I have seen videos of people doing all the fancy electrical connections - that will be in the console- in uncomfortable positions, on their knees, lying down, and almost upside-down. With this and comfort in mind I made and inserted the panel, on which the electric magic will fit, to suit me . To start I will sit on the seat in the forecastle looking aft.











In front of me, like a music stand, will be the panel I have just made and glued in place.





Which, for those of you still disorientated, the new panel is in the back of this console.



Selecting the cable I need

I'll try to keep this simple because it's the only way I can understand it. I need to know three things:

i/  The voltage in the system = 12 Volt   (it's a 12v battery)  

ii/ The total Amps (see previous post for list of devices total amps)
                           =  10 amp x 2 = 20 amp
    (It's my idea is to double the total amps  - so I can add more devices later)

iii/ The length of cable from battery to console and            return = 40 feet (there is a 3% voltage drop dictated by length of                cable run)

With these three values I can use Table 1 (below) to determine the American Standard Gauge (ASG) cable I need. First, I go along the top of the table until I reach 20 (amps) then down the left column until I reach 40' row. Where they intersect is the wire gauge needed, 6 AWG, however, I've gone for a 4 AWG (1 size up) ... because I'd already ordered it after watching a Youtube video!!


Table 1

Table 1: Wire Gauge for 3% Voltage Drop at 12 Volts
CURRENT (AMPS)*

L
E
N
G
T
H
51015202530405060708090100
10'1814121210108866644
15'16121010886644422
20'1412108866444222
25'141088664422211
30'12108664422211/01/0
40'12866442211/01/02/02/0
50'1086442211/01/02/03/03/0
60'106642211/02/02/03/03/04/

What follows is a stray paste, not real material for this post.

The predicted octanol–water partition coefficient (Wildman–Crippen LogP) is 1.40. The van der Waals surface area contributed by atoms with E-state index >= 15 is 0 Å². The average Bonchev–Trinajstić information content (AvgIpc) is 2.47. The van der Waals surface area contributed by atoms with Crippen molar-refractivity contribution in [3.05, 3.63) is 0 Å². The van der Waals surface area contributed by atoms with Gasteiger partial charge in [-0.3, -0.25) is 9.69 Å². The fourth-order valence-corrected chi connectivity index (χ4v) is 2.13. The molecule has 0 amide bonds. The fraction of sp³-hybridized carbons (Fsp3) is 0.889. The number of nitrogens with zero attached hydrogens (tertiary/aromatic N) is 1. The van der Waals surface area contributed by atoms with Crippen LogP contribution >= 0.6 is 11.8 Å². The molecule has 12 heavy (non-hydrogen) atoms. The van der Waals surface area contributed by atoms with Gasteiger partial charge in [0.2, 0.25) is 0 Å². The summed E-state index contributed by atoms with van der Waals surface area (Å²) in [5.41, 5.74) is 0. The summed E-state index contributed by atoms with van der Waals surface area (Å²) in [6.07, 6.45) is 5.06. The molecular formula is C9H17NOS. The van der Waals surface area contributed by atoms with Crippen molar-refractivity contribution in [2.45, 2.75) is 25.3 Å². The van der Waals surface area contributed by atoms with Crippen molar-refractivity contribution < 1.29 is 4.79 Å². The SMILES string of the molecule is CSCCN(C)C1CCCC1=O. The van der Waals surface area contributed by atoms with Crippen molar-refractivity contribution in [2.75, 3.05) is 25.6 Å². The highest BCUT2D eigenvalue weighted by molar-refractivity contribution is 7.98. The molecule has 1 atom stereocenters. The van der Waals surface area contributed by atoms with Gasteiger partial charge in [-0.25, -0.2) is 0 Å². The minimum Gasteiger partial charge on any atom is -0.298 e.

* Current (amps) determined by adding the total amps on a circuit.
To make it just a bit more complex, we don't use AWG in the UK so at Table 2 is a conversion chart from AWG to UK standards.
Table 2

American Wire Gauge
(#AWG)
Diameter
(inches)
Diameter
(mm)
Cross Sectional Area
(mm2)
0000 (4/0)
0.460
11.7
107
000 (3/0)
0.410
10.4
85.0
00 (2/0)
0.365
9.27
67.4
0 (1/0)
0.325
8.25
53.5
1
0.289
7.35
42.4
2
0.258
6.54
33.6
3
0.229
5.83
26.7
4
0.204
5.19
21.1
5
0.182
4.62
16.8
6
0.162
4.11
13.3
7
0.144
3.67
10.6
8
0.129
3.26
8.36
9
0.114
2.91
6.63
10
0.102
2.59
5.26
11
0.0907
2.30
4.17
12
0.0808
2.05
3.31
13
0.0720
1.83
2.63
14
0.0641
1.63
2.08
15
0.0571
1.45
1.65
16
0.0508
1.29
1.31


Materials needed to complete Module 1:

1 x red coloured cable (positive)     (5.19 mm dia)
1 x black coloured       (negative)

1 x double terminal
1 x inline waterproof 20 amp fuse holder
1 x inline waterproof 10 amp fuse holder  

4 x copper tube terminals


That's enough for now

Friday, 7 February 2020

Mooring Warps (ropes)

A few posts ago showed how I had bought the wrong sized hawse pipe, it being too small to take a shackle and splice on the anchor. At the time I said I would use the the small pipe for mooring warps.


Mooring Warp Lockers

When I built the aft lockers I did so to the original design which had left a small volume of the lockers unusable.


Each locker has three bulkheads, the one nearest the camera, a rear locker bulkhead and then - just behind it - the main transverse bulkhead that goes right across the boat. The blurry picture below shows a close-up of the rear bullheads on the starboard locker.


When the top went on the locker the space between the bulkheads became sealed in. I thought that if I accessed this lost volume it would make an ideal locker for a mooring warp.


First a hole was cut out in the bulkhead. Then a hole in the deck .


Next the warp was fed into the locker from the top, and the end pulled through the bulkhead for securing to an anchor point.


Finally, the hawse pipe was fitted and the warp fed through it.

This now means that instead of 12 metre coils of rope waiting for someone to fall over them, the mooring warp lives in the locker - previously a lost volume.